If that man had had any ounce of common sense, he would have realized there had to be people and places the woman recognized there in Pusan. Therefore, to recover her memory, it only stood to reason that she should have stayed in Pusan. If he really did care for her and want to help her, he should have tried to help her find her real life there in Pusan, not haul her off to his little country home where he would be the only thing she had any chance of recognizing! Of course her memory never recovered! He made damned sure it didn't!

Bottom line: the man never really thought about what was best for the woman at all. His only concern was for what "felt good". He helped her because it "felt good". He befriended her because it "felt good". He became intimate with her because it "felt good". Then he talked her into becoming his happy homemaker in the country because it "felt good". In the process, he more or less hijacked her life and wrecked the lives of her husband and three children all because it "felt good" to him at the time...and in the end it was this self-centered son of a bitch that ended up winning. Somebody help me here: just what the hell is it that I'm supposed to find "beautiful", "moving", or "heart-warming" about this? On the contrary; this is about as cynical as it gets! This is the epitome of the sucky side of human nature! "Romantic"? Do you really want to eat this crockery?!?

It used to be said that real love sometimes hurts. I still believe that for some reason even though it's clearly passe. Nowadays it seems to be the norm to think that everything is okay as long as it feels good. That's what the media says. That's what so many parents say. That's what so many of my educator colleagues say. Love and kindness means everyone feels good.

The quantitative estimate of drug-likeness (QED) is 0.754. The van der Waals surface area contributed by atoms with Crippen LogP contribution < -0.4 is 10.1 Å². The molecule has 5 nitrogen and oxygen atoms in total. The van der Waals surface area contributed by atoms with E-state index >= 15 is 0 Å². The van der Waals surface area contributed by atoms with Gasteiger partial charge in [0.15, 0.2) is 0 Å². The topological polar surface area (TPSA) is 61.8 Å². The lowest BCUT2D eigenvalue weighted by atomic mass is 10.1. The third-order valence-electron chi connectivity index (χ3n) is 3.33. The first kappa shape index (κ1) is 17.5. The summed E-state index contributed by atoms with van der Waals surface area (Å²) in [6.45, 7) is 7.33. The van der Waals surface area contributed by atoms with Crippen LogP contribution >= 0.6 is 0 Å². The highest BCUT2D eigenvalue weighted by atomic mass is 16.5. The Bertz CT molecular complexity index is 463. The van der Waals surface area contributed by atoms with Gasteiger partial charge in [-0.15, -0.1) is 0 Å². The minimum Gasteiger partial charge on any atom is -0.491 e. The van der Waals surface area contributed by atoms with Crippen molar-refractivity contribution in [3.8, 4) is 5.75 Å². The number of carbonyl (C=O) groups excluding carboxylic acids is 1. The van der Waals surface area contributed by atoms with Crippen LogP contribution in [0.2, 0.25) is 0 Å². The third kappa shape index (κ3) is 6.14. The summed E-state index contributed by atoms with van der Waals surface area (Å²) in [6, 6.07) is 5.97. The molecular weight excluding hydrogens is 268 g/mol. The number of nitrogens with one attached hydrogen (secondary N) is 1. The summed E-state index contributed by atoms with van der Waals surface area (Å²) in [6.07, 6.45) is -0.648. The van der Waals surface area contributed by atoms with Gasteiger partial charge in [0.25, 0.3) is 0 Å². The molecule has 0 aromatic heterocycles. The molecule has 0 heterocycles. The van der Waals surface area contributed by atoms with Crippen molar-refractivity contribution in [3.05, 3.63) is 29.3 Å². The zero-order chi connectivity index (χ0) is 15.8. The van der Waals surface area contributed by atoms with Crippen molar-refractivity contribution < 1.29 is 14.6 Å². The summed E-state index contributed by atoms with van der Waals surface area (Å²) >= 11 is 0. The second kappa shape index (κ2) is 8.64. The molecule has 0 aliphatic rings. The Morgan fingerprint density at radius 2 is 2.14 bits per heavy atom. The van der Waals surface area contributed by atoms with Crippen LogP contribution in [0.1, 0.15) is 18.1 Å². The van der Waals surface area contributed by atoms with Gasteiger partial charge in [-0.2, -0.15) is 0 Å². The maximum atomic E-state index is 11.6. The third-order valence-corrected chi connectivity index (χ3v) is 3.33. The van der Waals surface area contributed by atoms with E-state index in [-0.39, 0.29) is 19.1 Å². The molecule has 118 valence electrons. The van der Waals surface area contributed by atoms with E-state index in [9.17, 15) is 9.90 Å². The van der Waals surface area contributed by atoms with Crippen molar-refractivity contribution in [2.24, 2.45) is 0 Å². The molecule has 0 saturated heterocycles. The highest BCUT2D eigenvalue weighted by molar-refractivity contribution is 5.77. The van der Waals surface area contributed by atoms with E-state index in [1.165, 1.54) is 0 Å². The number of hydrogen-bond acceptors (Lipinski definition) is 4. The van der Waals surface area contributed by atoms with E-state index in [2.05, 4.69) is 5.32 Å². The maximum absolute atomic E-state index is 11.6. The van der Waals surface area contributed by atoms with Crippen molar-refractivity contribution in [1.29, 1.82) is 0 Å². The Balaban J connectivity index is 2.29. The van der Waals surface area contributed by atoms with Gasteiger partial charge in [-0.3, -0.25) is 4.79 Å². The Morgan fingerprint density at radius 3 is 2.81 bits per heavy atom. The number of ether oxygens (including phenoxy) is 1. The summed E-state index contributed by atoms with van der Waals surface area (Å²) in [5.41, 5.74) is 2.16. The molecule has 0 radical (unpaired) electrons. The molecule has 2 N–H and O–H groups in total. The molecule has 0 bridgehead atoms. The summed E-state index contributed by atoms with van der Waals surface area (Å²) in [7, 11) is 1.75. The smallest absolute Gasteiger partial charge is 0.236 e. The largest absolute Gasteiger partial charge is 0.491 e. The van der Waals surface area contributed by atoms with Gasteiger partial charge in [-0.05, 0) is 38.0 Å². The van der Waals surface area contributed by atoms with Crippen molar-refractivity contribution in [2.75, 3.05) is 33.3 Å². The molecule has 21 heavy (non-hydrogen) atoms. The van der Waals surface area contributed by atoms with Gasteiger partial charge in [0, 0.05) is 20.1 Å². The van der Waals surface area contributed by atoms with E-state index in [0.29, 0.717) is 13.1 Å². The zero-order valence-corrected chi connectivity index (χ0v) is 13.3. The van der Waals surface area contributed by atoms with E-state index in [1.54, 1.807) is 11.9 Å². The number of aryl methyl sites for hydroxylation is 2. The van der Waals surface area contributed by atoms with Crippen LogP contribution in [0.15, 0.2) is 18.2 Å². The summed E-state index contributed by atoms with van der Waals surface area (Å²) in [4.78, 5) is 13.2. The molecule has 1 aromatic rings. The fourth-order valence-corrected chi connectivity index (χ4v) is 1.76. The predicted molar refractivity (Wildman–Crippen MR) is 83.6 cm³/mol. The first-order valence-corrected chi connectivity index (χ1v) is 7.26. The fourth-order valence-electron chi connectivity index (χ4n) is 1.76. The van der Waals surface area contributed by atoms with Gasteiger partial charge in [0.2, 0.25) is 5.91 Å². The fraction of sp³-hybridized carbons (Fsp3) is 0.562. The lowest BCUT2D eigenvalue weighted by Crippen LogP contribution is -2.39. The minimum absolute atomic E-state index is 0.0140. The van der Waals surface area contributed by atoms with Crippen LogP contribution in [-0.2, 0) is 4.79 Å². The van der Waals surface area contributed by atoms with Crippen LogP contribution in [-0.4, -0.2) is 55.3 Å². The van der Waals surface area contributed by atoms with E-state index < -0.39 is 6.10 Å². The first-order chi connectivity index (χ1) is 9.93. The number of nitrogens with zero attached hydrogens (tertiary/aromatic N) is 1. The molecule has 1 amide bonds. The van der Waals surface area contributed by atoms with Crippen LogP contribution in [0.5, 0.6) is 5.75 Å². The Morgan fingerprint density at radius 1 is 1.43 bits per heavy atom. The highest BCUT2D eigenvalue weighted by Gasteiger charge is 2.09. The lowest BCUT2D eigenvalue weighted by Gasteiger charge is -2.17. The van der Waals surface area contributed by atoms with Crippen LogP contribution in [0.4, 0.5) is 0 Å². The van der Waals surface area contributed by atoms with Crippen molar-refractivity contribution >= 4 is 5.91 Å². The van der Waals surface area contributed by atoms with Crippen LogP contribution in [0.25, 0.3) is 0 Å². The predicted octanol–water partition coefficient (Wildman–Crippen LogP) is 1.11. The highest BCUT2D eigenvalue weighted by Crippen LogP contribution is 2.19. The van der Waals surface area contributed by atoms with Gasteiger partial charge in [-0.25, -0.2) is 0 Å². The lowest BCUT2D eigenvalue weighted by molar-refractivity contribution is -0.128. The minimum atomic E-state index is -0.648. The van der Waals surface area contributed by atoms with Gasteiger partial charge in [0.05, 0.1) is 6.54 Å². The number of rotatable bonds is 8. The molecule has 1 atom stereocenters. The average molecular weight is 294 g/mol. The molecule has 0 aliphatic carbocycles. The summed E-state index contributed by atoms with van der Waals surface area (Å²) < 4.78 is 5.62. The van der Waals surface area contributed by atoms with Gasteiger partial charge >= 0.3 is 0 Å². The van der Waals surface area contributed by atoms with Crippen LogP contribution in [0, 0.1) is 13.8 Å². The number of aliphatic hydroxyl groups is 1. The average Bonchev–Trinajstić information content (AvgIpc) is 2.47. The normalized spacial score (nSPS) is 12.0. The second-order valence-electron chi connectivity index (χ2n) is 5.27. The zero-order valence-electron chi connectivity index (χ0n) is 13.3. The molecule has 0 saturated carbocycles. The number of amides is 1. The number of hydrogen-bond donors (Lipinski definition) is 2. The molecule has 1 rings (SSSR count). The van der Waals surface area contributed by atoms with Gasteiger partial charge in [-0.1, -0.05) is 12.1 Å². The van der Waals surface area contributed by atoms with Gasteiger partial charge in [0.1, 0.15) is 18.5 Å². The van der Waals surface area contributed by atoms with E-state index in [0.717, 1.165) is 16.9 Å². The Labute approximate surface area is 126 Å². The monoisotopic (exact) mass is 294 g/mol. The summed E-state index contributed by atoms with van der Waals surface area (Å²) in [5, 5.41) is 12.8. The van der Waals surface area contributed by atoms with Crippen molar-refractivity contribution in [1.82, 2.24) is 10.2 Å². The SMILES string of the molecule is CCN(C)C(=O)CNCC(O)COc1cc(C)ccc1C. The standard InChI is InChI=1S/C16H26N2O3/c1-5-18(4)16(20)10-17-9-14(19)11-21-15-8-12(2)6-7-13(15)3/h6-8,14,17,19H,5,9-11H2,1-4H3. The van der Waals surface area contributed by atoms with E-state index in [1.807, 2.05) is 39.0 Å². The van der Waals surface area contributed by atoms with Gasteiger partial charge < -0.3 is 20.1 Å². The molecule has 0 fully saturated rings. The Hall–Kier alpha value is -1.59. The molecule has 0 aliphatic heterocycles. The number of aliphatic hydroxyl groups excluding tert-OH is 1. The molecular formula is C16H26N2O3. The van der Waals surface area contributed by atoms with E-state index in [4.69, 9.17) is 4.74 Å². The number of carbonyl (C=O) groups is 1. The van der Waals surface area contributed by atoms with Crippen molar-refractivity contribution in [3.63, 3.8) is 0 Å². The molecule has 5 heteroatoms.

"Umm...that kid just hides in the corner and never does anything. He's not going to get anywhere that way. Maybe what he needs is a little push..."
"Umm...letting him stay a helpless baby all his life is your idea of love?"
" this your idea of education?"
"Umm...meaning indulging them and not helping them grow?"
"Umm...better get a bucket..."

Maybe I need to go back to school to learn what kindness really means. I'm getting seriously confused here...and in need of beer, obviously...


  • Okay, Greg, do you understand the "moody" thing yet?

    By Blogger The Moody Minstrel, at 7:26 PM  

  • LOL -> MM's comment.

    Oh well... everyone has their own views... their own expectations...

    If I'm the daughter from the first husband... probably I would get hurt in the first place because the mother doesn't recognize me anymore but then speaking the reality.. 20 years, the mother couldn't remember anything.. what can we expect from her? Even if she comes back to the first husband, she probably is just a complete stranger. I wont expect that she will be the same mother like I used to know...

    So, why bother?

    By Blogger Selba, at 7:41 PM  

  • Moody indeed.

    We don't know how the woman ended up in the situation. How do we know her first husband didn't beat the crap out of her and dump her on the street?

    Was the second husband supposed to spend the next 20 or 30 years of his life tracking down her relatives? Was she supposed to stop living a full life for decades?

    Tragic? Perhaps. Something to lay blame about? I don't think so. At least with the limited information we have.

    By Blogger Pandabonium, at 8:04 PM  

  • a fine line between compassion/kindness and the "feel good" factor.

    like panda, i m intrigued by what happened to her in the first place... (no ID and unconscious and everything) and if she lives in Pusan, and if her 1st husband has been desperately trying to find her, how come no one recognize her or come to identify her when she was in hospital??

    many questions left unanswered... your verdict?

    By Blogger YD, at 8:34 PM  

  • According to the story as it was presented on the TV program, the first husband spent a lot of time going around with his wife's photo asking businesses and people in the street questions and putting up posters with her picture and an "If you see this woman, call..." message. He also reportedly went to the police and all the hospitals in the area (apparently including the one that treated her!), but it seems they were less than cooperative. He was always dismissed with a curt, "Nope. Haven't seen her. Good day."

    (Apparently Pusan isn't known for its cordiality...or at least wasn't in those days. Remember, it is a fairly large city.)

    The woman had no notable injuries of any kind. All she had was bruises consistent with someone passing out onto the pavement. The doctor's prognosis was that it might have been heat exhaustion...or a stroke. (I didn't catch that part exactly, but they ruled out violent assault.) She had a handbag, but it was empty.